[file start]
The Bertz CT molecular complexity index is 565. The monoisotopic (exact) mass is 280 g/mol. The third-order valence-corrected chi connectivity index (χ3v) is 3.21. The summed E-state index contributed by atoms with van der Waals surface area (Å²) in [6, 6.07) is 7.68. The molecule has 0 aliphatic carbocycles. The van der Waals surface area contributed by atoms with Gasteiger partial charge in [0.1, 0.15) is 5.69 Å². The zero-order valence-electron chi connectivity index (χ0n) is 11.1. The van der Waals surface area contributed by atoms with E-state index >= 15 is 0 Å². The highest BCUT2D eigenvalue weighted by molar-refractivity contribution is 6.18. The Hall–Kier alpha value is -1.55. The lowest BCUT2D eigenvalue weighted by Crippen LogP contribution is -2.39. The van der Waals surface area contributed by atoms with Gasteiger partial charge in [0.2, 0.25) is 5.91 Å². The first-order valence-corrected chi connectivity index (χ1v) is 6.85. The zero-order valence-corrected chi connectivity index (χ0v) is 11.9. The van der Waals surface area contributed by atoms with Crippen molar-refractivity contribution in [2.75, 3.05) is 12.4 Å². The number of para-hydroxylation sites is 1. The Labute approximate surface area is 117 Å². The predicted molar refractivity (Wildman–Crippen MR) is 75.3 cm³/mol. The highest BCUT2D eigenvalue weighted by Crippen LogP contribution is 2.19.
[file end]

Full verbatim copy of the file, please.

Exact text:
The Bertz CT molecular complexity index is 565. The monoisotopic (exact) mass is 280 g/mol. The third-order valence-corrected chi connectivity index (χ3v) is 3.21. The summed E-state index contributed by atoms with van der Waals surface area (Å²) in [6, 6.07) is 7.68. The molecule has 0 aliphatic carbocycles. The van der Waals surface area contributed by atoms with Gasteiger partial charge in [0.1, 0.15) is 5.69 Å². The zero-order valence-electron chi connectivity index (χ0n) is 11.1. The van der Waals surface area contributed by atoms with E-state index >= 15 is 0 Å². The highest BCUT2D eigenvalue weighted by molar-refractivity contribution is 6.18. The Hall–Kier alpha value is -1.55. The lowest BCUT2D eigenvalue weighted by Crippen LogP contribution is -2.39. The van der Waals surface area contributed by atoms with Gasteiger partial charge in [0.2, 0.25) is 5.91 Å². The first-order valence-corrected chi connectivity index (χ1v) is 6.85. The zero-order valence-corrected chi connectivity index (χ0v) is 11.9. The van der Waals surface area contributed by atoms with Crippen molar-refractivity contribution in [2.75, 3.05) is 12.4 Å². The number of para-hydroxylation sites is 1. The Labute approximate surface area is 117 Å². The predicted molar refractivity (Wildman–Crippen MR) is 75.3 cm³/mol. The highest BCUT2D eigenvalue weighted by Crippen LogP contribution is 2.19.